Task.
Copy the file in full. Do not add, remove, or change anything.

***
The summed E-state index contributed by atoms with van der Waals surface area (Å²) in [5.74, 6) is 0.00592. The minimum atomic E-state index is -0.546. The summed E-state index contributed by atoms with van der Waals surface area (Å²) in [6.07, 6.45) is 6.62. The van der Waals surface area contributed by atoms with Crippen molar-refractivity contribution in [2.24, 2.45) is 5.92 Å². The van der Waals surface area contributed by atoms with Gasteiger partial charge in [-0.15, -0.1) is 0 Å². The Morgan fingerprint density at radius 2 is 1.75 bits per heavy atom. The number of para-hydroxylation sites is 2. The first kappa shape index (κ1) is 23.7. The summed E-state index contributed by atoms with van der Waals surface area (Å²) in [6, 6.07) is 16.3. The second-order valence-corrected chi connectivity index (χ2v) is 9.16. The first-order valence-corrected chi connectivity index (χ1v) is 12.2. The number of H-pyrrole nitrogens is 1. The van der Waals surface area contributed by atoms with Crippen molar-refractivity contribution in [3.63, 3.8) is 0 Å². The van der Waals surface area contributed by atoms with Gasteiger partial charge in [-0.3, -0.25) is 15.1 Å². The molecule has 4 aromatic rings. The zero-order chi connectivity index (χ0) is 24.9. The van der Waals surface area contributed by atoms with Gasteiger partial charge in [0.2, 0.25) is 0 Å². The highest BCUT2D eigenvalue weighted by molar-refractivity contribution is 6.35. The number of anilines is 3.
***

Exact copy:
The summed E-state index contributed by atoms with van der Waals surface area (Å²) in [5.74, 6) is 0.00592. The minimum atomic E-state index is -0.546. The summed E-state index contributed by atoms with van der Waals surface area (Å²) in [6.07, 6.45) is 6.62. The van der Waals surface area contributed by atoms with Crippen molar-refractivity contribution in [2.24, 2.45) is 5.92 Å². The van der Waals surface area contributed by atoms with Gasteiger partial charge in [-0.15, -0.1) is 0 Å². The Morgan fingerprint density at radius 2 is 1.75 bits per heavy atom. The number of para-hydroxylation sites is 2. The first kappa shape index (κ1) is 23.7. The summed E-state index contributed by atoms with van der Waals surface area (Å²) in [6, 6.07) is 16.3. The second-order valence-corrected chi connectivity index (χ2v) is 9.16. The first-order valence-corrected chi connectivity index (χ1v) is 12.2. The number of H-pyrrole nitrogens is 1. The van der Waals surface area contributed by atoms with Crippen molar-refractivity contribution in [3.63, 3.8) is 0 Å². The van der Waals surface area contributed by atoms with Gasteiger partial charge in [-0.3, -0.25) is 15.1 Å². The molecule has 4 aromatic rings. The zero-order chi connectivity index (χ0) is 24.9. The van der Waals surface area contributed by atoms with Gasteiger partial charge in [0.2, 0.25) is 0 Å². The highest BCUT2D eigenvalue weighted by molar-refractivity contribution is 6.35. The number of anilines is 3.